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Chess cheating row heats up as U.S. teen grand master sues rival Magnus Carlsen and Chess.com for at least $100 million

October 21, 2022, 11:40 AM UTC
US international grandmaster Hans Niemann plays a second-round chess game against Jeffery Xiong
Hans Niemann, 19, was accused of cheating in over 100 games, but no concrete evidence was found to prove the claims.
TIM VIZER—AFP/Getty Images

Chess prodigy Hans Niemann has taken his feud with grand master Magnus Carlsen to extraordinary new heights. The 19-year-old has filed a $100 million lawsuit over allegations that he cheated in over 100 games. 

On Thursday, the U.S. teen revealed the filing in a tweet, simply writing, “My lawsuit speaks for itself.” 

He is suing the 31-year-old five-time World Chess Champion, Chess.com, and Japanese American chess grand master Hikaru Nakamura, among others, for defamation over multiple hints and accusations that he was using dishonest means to win matches.

Legal counsel for Carlsen, Craig Reiser, told Fortune in a statement that Niemann had admitted to cheating int he past, and that his lawsuit was “nothing more than an attempt to deflect blame on others.”

“His legal claims are without merit and we will vigorously defend against them,” Reiser added.

Allegations

The allegations began in September soon after the young chess star played against Carlsen at a major tournament in St. Louis and unexpectedly defeated him. In their next game at the Sinquefield Cup, Carlsen pulled out after just one move, fueling suspicions of foul play. 

This suspicion grew when Chess.com published a statement on Twitter to say that it had banned Niemann from the website. Though the site did not specify why it was banning Niemann, it said, “We will always act to protect the integrity of the game that we all love.” 

Then, on Sept. 26, Carlsen published a full statement on Twitter directly accusing Niemann of unfair play, claiming he “has cheated more—and more recently—than he has publicly admitted,” and adding that Carlsen thought Niemann’s play was “unusual” and that he “wasn’t tense or even fully concentrating on the game in critical positions.” 

Other rumors circulated widely as a result, including one started by chess grand master Eric Hansen in an online forum that Niemann was using anal beads that vibrated to tell him which moves to play. 

Niemann says it ‘ruined his life’

Neimann’s suit denies the allegations and says they were made “without any evidence,” adding that Carlsen had demanded the Sinquefield Cup organizers “immediately disqualify Niemann from the tournament.”

“Notorious for his inability to cope with defeat, Carlsen snapped,” the suit reads. “Enraged that the young Niemann, fully 12 years his junior, dared to disrespect the ‘King of Chess,’ and fearful that the young prodigy would further blemish his multimillion-dollar brand by beating him again, Carlsen viciously and maliciously retaliated against Niemann.”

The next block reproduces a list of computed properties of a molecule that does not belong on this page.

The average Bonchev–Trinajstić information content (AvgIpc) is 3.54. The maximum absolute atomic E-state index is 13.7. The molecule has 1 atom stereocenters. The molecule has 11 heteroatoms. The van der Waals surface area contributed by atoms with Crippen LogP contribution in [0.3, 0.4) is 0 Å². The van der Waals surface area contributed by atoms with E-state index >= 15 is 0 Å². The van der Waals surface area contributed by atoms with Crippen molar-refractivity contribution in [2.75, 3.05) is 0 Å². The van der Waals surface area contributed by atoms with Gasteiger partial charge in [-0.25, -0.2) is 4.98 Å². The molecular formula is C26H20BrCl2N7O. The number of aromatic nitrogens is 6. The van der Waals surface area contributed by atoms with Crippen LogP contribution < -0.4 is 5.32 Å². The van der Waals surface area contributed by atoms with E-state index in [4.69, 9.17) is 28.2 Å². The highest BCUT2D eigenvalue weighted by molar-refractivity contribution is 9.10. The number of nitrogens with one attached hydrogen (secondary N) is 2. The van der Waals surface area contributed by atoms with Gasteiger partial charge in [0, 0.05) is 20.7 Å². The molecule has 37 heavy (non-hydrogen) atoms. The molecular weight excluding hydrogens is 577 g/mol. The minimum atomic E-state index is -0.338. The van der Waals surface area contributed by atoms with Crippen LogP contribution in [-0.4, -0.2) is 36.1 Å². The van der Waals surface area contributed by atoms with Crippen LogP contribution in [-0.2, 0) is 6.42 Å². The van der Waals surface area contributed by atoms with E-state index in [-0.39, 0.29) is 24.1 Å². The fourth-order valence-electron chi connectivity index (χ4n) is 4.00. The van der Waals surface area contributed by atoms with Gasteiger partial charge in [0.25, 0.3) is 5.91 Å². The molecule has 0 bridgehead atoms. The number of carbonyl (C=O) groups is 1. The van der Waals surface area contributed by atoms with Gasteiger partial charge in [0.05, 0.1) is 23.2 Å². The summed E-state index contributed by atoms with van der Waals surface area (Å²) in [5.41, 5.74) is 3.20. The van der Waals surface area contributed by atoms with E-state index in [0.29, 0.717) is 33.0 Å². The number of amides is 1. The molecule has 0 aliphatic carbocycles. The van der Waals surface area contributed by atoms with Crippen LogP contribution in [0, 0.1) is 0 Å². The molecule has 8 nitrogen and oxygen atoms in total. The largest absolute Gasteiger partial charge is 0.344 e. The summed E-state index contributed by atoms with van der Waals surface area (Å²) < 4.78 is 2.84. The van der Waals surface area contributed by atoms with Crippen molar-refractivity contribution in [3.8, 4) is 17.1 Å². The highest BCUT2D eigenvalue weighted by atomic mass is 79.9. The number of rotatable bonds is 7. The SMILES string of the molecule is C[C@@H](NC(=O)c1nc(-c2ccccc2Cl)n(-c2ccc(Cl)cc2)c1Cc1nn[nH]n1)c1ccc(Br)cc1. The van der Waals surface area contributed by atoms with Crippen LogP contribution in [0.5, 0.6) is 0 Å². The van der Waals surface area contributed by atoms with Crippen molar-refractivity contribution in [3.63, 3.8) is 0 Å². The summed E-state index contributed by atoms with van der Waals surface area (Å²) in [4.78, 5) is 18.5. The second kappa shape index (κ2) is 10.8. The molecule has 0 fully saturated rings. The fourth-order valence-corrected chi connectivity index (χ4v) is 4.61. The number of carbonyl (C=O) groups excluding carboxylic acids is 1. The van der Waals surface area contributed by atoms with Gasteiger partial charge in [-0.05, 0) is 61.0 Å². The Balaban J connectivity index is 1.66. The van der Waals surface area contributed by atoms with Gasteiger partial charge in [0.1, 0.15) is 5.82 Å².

Worse, according to Niemann, was Chess.com’s financial relationship with Carlsen.

On Oct. 4, Chess.com published a 72-page investigation into Niemann’s play, concluding that he “likely cheated.” This, paired with Chess.com’s $82 million acquisition of Play Magnus, Carlsen’s chess app, led to Niemann’s claim in his suit that Carlsen teamed up with others to bring him down. 

“[The] defamation and unlawful collusion has, by design, destroyed Niemann’s remarkable career in its prime and ruined his life,” the suit said. 

“Carlsen unleashed his media empire to fan the flames of [his] cheating accusations, drown out the legitimate evidence refuting them, [and] blacklist Niemann from top-level chess tournaments.” 

Past cheating

Niemann previously admitted that he had cheated twice, both times online when he was age 12 and 16, but never at a competitive in-person game. 

Attorneys for Chess.com said in a statement: “Hans confessed publicly to cheating online in the wake of the Sinquefield Cup, and the resulting fallout is of his own making. As stated in its October 2022 report, Chess.com had historically dealt with Hans’s prior cheating privately, and was forced to clarify its position only after he spoke out publicly. There is no merit to Hans’s allegations, and Chess.com looks forward to setting the record straight on behalf of its team and all honest chess players.”

Oct 21, 2022: This story has been updated with comment from legal counsel for Magnus Carlsen.

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